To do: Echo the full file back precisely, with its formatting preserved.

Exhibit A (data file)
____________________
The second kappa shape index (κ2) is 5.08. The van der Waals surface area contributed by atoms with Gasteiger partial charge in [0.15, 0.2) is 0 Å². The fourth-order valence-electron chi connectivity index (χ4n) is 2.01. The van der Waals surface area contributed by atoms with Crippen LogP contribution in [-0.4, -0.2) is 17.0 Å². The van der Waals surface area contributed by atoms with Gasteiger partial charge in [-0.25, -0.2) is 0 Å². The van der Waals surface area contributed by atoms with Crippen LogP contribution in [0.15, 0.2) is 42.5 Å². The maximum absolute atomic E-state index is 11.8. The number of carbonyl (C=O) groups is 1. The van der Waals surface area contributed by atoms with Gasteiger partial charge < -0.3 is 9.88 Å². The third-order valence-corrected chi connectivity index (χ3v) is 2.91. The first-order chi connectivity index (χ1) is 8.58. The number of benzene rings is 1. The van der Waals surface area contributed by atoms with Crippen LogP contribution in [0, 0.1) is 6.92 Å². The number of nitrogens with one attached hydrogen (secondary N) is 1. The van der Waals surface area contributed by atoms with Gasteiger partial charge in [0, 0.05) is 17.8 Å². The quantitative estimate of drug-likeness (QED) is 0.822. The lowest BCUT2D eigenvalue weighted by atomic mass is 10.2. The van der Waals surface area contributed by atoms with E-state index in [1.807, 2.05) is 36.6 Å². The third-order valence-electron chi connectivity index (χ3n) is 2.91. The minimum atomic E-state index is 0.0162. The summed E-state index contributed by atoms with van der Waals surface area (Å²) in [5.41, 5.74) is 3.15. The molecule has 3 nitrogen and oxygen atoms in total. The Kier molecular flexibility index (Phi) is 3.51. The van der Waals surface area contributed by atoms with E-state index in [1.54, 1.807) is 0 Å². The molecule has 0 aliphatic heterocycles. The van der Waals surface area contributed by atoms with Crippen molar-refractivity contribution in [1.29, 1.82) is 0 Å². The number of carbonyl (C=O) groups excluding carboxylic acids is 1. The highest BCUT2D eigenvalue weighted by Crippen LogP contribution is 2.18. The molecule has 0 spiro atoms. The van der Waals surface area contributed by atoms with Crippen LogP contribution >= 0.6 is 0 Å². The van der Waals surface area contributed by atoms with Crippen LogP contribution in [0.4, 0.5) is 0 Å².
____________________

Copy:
The second kappa shape index (κ2) is 5.08. The van der Waals surface area contributed by atoms with Gasteiger partial charge in [0.15, 0.2) is 0 Å². The fourth-order valence-electron chi connectivity index (χ4n) is 2.01. The van der Waals surface area contributed by atoms with Crippen LogP contribution in [-0.4, -0.2) is 17.0 Å². The van der Waals surface area contributed by atoms with Gasteiger partial charge in [-0.25, -0.2) is 0 Å². The van der Waals surface area contributed by atoms with Crippen LogP contribution in [0.15, 0.2) is 42.5 Å². The maximum absolute atomic E-state index is 11.8. The number of carbonyl (C=O) groups is 1. The van der Waals surface area contributed by atoms with Gasteiger partial charge < -0.3 is 9.88 Å². The third-order valence-corrected chi connectivity index (χ3v) is 2.91. The first-order chi connectivity index (χ1) is 8.58. The number of benzene rings is 1. The van der Waals surface area contributed by atoms with Crippen LogP contribution in [0, 0.1) is 6.92 Å². The number of nitrogens with one attached hydrogen (secondary N) is 1. The van der Waals surface area contributed by atoms with Gasteiger partial charge in [0, 0.05) is 17.8 Å². The quantitative estimate of drug-likeness (QED) is 0.822. The lowest BCUT2D eigenvalue weighted by atomic mass is 10.2. The van der Waals surface area contributed by atoms with E-state index in [1.807, 2.05) is 36.6 Å². The third-order valence-electron chi connectivity index (χ3n) is 2.91. The minimum atomic E-state index is 0.0162. The summed E-state index contributed by atoms with van der Waals surface area (Å²) in [5.41, 5.74) is 3.15. The molecule has 3 nitrogen and oxygen atoms in total. The Kier molecular flexibility index (Phi) is 3.51. The van der Waals surface area contributed by atoms with E-state index in [1.54, 1.807) is 0 Å². The molecule has 0 aliphatic heterocycles. The van der Waals surface area contributed by atoms with Crippen molar-refractivity contribution in [1.29, 1.82) is 0 Å². The number of carbonyl (C=O) groups excluding carboxylic acids is 1. The highest BCUT2D eigenvalue weighted by Crippen LogP contribution is 2.18. The molecule has 0 spiro atoms. The van der Waals surface area contributed by atoms with Crippen LogP contribution >= 0.6 is 0 Å². The van der Waals surface area contributed by atoms with Crippen LogP contribution in [0.4, 0.5) is 0 Å².